Monday, July 26, 2010
Interview with Author Marilyn Meredith
When she last visited, Marilyn shared great information about the writing craft. This time she is generous enough to share some marketing tips as well as a peek into her recent release, "Lingering Spirit".
Marilyn, you have your finger in so many pies! You have the Rocky Bluff PD series, the Deputy Tempe Crabtree series, Christian horror novels, and your stand alone paranormal romance, “Lingering Spirit”, just became available.
Is it possible to market so many different series and genres at events? What is your approach?
I don’t always market all my books at every event. The Apple Festival in Springville where I live, a two-day event, I take copies of all my books and do very well. I never know which books will sell.
Recently I was invited to a Jane Austen Festival and I only took copies of my Tempe books and the two latest books in my Rocky Bluff P.D. series. I felt a bit like a fish out of water, but did surprisingly well.
The Springville Library invited me to bring my books to their celebration of 100 years of the Tulare County Library and I knew there would not be many people there, so I just took my Tempe books which are set in a place like Springville. I still managed to sell four books in a very short period of time. When I do an event over on the coast, I take more of my Rocky Bluff P.D. series since it is set on the coast.
You attend conferences, book fairs, craft fairs, and other events. Where do you have the most success selling your books?
I love conferences and conventions but I’m not a big name writer so don’t sell a lot of books, but if I can get on a panel or give a presentation, I do pretty well. Book and craft fairs work pretty well for me. Craft fairs are fun because there usually aren’t many authors and so being a “real” author is a novelty to people who don’t go to bookstores and book events. This year I’ve been to Celebration of the Whales and I’m going to be at the Fourth of July Celebration at Channel Islands Harbor. Because my Rocky Bluff P.D. books were inspired by the Oxnard P.D. they sell well there. I’m also going to the Central Coast Art and Book Festival in San Luis Obispo, which is also a good venue. I go to much smaller fairs too, heading to one at the Lompoc library in August. I’m pretty much “up” for any event like that.
“Lingering Spirit” is a departure from your usual writings in that it includes a paranormal element. Could you tell us about the story and the characters?
“Lingering Spirit” came about because of a tragic event that happened in our family. Though the idea developed from a real and very sad event, the story is fiction. It’s about the death of a law enforcement officer in the line of duty, leaving his young wife a widow and his two daughters fatherless. His spirit remains around for quite some time. Did that part really happen? Not as I wrote it, but there is an inkling of truth in the supernatural part.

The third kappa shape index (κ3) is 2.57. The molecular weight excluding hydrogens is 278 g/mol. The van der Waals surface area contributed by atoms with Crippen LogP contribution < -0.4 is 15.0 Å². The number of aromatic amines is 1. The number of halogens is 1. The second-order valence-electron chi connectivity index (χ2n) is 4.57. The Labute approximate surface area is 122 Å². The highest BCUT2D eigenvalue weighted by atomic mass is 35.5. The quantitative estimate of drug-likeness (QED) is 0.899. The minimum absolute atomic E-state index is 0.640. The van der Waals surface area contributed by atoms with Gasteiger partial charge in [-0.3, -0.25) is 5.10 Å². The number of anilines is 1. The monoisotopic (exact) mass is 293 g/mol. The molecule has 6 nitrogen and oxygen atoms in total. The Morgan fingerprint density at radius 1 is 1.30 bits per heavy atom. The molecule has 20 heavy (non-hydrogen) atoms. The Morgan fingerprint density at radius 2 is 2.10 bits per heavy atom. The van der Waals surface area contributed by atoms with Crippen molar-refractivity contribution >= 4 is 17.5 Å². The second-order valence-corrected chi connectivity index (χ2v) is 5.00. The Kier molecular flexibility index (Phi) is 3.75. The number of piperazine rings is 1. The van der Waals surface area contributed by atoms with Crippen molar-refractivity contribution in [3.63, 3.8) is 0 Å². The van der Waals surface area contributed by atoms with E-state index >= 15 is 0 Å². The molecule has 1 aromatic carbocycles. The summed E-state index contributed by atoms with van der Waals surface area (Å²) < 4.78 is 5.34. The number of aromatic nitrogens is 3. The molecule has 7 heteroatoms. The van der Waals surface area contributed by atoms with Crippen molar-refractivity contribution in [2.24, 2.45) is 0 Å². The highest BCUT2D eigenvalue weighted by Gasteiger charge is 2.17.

This book began as an e-book. I parted company with the publisher and the book was unavailable. The publisher of my Rocky Bluff P.D. books asked if I had older books I’d like her to put on Kindle and I gave her “Lingering Spirit”. She loved it and it’s been available on Kindle for awhile. At the beginning of this year she asked me if I’d like to have “Lingering Spirit” as a trade paperback. Of course I said yes, and she put it on fast-track so it would be available this month.
Many of your books are available both in paper editions and as e-books. You tried e-books before they were such a hot topic. What are the pros and cons of publishing electronically over publishing in print?
I was e-pubbed before there were any e-reading devices. Didn’t work so well back then. Once the e-readers started coming on the market things changed and they keep on changing. Nearly all of my books have been published in electronic format as well as in paper. The two publishers I’m working with now always do both types of publishing.
The e-publishers know what they are doing as far as e-publishing is concerned, where the New York publishers are making all sorts of mistakes—but are slowly catching on. Most e-publishers accept queries and manuscript submission as attachments and the whole submission process is much faster and more personal. The finished product is done in a far shorter time than with a New York publisher. Most e-publishers do not give advances, but the royalties are usually a bigger percentage for either kind of book than the New York publishers give.
What are you working on next?
I have a Deputy Tempe Crabtree mystery, Invisible Path, coming out this fall. I have another that I’m finishing up the editing on now. My next Rocky Bluff P.D., Angel Lost, is ready for the first part of 2011. I’m starting another Rocky Bluff P.D. now, and have written four chapters so far. Been hard with all the promotion I’ve been doing for all my books and because I’m the program chair for the Public Safety Writers Conference, which has kept me busy too. I must confess though, I love it. I’m doing exactly what I dreamed about doing when I was younger.
Thank you, Marilyn!